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In November 2023, The Last Mile5 MinutesBy The Accidental TruckerDecember 2, 2023

In July, the Minister of Transport – at the time, David Parker – signed a new Land Transport Rule, Land Transport Rule Street Layout 2023, into law. The rule came into effect on 21 August 2023 and it gives local councils options to:

  • Enable community streets (also known as play streets)
    Makes it easier for communities to work with councils to restrict traffic on quiet local streets for a few hours at a time so children can play safely and communities can connect.
  • Pilot street changes to inform future permanent changes
    Makes it easier for councils to pilot or make short-term changes to streets, to test different street layouts and features. This allows communities to experience these changes in real-time and provide feedback.
  • Filter or restrict traffic
    Gives councils more options to manage traffic in places that are important for community life, such as town centres, in neighbourhoods and around schools by using physical or regulatory traffic filters.
  • Create school streets
    Gives councils, working alongside schools and communities, options to restrict traffic on streets outside schools during drop-off and pick-up times.

What I have trouble with is the very concept of children playing on the streets at any time. It used to be a no-no, but now it appears to have official sanction, at least at certain times of the day. I don’t know how you are supposed to educate kids that it is not okay to play on the streets at one time of the day, but it is okay at other times. Clearly, those who designed the rule have the answer.

I have yet to see how these streets will be identified to road users – cars, trucks, etc. No doubt they will be signposted, which kids will be expected to read and understand. We should also expect judder bars, but then, these are ideal to ride bikes and skateboards over. Perhaps they will paint the streets like they do to some cycle and bus lanes. If they do, then at least the kids playing there will be able to see the potholes better.

I don’t know if any of the industry organisations made submissions on this rule when it was in the consultation phase, and if they did, what the nature of these were. But given most councils’ anti-vehicle approach to traffic management, I can see some significant issues for the industry when councils start to exercise the options the rule gives them. The industry will have to be diligent. Otherwise, we will find ourselves in trouble with access and manoeuvrability.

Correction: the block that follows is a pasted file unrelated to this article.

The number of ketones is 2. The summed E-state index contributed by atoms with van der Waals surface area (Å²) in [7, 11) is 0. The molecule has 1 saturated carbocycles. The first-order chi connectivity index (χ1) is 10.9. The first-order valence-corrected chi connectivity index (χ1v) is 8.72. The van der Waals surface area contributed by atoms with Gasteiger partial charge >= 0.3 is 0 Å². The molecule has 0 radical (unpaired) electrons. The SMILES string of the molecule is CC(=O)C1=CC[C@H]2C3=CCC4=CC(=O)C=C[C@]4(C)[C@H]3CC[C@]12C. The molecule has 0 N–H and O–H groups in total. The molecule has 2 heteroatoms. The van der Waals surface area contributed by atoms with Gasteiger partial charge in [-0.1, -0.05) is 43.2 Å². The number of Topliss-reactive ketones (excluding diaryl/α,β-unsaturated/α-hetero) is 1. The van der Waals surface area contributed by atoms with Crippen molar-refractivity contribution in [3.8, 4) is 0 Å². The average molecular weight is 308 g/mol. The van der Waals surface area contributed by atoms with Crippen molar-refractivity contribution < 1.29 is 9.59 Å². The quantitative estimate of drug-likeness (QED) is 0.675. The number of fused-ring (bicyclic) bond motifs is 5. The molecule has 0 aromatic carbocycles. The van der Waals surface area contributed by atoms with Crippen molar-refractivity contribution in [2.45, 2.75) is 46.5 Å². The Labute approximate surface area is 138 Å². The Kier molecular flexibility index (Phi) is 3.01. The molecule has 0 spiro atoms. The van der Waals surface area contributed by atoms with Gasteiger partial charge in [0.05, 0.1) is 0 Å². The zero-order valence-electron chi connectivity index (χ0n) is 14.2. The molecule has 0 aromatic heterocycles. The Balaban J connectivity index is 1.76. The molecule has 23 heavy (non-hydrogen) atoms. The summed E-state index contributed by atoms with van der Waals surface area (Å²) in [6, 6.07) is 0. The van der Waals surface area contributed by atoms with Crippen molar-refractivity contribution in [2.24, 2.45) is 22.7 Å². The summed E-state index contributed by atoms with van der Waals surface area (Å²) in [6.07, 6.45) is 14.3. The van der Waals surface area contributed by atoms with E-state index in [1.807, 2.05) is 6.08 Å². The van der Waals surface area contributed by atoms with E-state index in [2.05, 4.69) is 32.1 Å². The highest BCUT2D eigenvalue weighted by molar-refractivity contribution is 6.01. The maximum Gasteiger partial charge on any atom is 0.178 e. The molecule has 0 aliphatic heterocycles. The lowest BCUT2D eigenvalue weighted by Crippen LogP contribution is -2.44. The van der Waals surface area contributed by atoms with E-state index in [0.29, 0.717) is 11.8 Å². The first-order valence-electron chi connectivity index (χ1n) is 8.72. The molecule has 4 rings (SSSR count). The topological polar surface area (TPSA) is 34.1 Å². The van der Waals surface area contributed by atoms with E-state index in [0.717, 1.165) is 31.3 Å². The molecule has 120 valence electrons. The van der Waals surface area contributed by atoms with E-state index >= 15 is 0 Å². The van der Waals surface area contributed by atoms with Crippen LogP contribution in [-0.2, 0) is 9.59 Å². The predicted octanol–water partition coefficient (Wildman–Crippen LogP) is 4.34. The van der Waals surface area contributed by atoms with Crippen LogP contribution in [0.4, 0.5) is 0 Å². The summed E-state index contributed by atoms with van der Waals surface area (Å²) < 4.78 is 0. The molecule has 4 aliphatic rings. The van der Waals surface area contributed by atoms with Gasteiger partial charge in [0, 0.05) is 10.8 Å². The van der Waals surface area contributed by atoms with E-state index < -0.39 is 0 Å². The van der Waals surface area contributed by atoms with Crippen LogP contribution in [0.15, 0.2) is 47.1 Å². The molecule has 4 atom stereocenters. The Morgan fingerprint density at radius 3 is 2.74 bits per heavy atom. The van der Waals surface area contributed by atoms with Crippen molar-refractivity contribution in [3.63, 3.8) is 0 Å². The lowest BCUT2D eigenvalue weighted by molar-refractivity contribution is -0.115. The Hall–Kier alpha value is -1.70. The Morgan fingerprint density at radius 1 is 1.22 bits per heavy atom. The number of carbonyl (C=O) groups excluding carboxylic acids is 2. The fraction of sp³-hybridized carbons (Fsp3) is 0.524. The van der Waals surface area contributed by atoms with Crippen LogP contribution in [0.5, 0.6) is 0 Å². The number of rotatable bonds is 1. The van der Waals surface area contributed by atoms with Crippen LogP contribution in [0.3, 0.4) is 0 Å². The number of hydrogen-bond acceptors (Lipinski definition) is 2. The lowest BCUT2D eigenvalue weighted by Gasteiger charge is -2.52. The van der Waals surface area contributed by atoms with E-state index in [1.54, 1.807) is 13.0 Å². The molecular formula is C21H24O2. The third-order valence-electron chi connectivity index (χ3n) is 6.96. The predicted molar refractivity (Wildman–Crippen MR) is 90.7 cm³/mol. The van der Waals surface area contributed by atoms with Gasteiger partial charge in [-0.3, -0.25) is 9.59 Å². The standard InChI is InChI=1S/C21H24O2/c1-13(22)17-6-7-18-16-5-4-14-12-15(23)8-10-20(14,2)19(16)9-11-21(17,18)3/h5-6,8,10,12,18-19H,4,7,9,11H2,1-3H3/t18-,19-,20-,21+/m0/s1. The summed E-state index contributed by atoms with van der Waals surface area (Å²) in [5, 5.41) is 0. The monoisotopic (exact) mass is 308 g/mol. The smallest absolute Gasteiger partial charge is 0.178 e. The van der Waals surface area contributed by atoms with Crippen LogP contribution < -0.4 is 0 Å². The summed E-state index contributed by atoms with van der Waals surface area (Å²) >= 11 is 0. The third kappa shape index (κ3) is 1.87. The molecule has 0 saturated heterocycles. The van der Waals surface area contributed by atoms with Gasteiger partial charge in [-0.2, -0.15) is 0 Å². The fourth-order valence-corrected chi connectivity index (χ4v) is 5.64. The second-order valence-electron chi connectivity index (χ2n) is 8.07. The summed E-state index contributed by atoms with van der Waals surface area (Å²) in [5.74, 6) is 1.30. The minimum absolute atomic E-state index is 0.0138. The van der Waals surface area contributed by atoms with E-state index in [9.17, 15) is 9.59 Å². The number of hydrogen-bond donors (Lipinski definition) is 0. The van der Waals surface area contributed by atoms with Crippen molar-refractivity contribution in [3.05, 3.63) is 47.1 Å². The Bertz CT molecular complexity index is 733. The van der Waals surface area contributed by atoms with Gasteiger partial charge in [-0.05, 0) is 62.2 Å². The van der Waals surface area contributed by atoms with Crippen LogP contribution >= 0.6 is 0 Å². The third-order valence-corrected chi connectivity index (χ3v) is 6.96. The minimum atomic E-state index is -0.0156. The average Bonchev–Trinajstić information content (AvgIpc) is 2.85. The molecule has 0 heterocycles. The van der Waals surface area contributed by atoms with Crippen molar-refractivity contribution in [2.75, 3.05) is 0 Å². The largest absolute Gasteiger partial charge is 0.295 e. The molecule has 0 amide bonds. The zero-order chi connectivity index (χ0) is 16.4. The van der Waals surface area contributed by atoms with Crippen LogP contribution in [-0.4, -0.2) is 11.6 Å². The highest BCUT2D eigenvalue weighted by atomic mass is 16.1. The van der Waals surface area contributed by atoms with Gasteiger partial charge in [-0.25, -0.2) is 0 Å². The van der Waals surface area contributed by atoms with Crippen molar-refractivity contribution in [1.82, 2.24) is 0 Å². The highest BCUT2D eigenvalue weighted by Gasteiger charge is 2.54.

THE FIRST OF the two new ferries for Interislander is due to arrive in Wellington some time in 2025, with the second following in 2026. At 50,000 tonnes, these are going to be big, too big for the service, some people have said. Only time will tell. Along with the new ferries, CentrePort and the Interislander are developing a new terminal north of the existing one.

On 22 July, The Post reported that there is now some concern the new terminal and associated facilities will not be ready in time, especially as significant site works have yet to start. Both Minister of Transport (July) David Parker and the programme director refused to give confidence that the terminal will be ready in time. It sounds to me like a familiar story – while we may have at least one of the ferries, we will have nowhere ready to work it.

I HAD A CALL recently from a retired industry colleague who, in his day, had a bit to do with NZRTA and NRC and still takes an interest in what is happening inside the industry. I suggested that industry representation, as he knew it, was fast going to the dogs. He was not happy with what I said, telling me in no uncertain terms that it’s not going, but it has well and truly gone and is not likely to get back to anywhere that he, I and many others remember.